NMR Studies of the Structure and Function of the HIV-1 5′-Leader
AbstractThe 5′-leader of the human immunodeficiency virus type 1 (HIV-1) genome plays several critical roles during viral replication, including differentially establishing mRNA versus genomic RNA (gRNA) fates. As observed for proteins, the function of the RNA is tightly regulated by its structure, and a common paradigm has been that genome function is temporally modulated by structural changes in the 5′-leader. Over the past 30 years, combinations of nucleotide reactivity mapping experiments with biochemistry, mutagenesis, and phylogenetic studies have provided clues regarding the secondary structures of stretches of residues within the leader that adopt functionally discrete domains. More recently, nuclear magnetic resonance (NMR) spectroscopy approaches have been developed that enable direct detection of intra- and inter-molecular interactions within the intact leader, providing detailed insights into the structural determinants and mechanisms that regulate HIV-1 genome packaging and function. View Full-Text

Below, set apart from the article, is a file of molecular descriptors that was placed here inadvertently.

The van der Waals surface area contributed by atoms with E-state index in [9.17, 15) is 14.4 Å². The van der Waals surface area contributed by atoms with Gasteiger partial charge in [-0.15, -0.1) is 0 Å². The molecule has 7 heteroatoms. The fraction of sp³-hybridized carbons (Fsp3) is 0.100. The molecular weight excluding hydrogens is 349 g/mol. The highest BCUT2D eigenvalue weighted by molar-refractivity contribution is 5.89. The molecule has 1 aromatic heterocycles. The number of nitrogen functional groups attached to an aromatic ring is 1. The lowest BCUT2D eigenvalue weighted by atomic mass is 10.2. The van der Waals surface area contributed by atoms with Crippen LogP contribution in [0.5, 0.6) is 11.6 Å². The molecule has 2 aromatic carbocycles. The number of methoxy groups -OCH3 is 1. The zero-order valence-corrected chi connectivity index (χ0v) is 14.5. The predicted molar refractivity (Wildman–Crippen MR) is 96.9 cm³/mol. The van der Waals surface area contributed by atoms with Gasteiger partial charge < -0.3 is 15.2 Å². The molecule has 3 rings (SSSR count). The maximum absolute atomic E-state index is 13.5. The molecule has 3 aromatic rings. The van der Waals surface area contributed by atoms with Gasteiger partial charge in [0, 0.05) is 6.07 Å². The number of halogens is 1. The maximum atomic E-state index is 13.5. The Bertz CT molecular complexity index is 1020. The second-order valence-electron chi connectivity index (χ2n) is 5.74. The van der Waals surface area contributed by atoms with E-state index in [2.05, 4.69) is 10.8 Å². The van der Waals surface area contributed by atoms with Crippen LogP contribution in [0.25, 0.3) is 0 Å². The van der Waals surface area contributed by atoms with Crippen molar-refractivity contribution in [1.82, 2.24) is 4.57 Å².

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Keane, S.C.; Summers, M.F. NMR Studies of the Structure and Function of the HIV-1 5′-Leader. Viruses 2016, 8, 338.
Keane SC, Summers MF. NMR Studies of the Structure and Function of the HIV-1 5′-Leader. Viruses. 2016; 8(12):338.Chicago/Turabian Style
Keane, Sarah C.; Summers, Michael F. 2016. "NMR Studies of the Structure and Function of the HIV-1 5′-Leader." Viruses 8, no. 12: 338.
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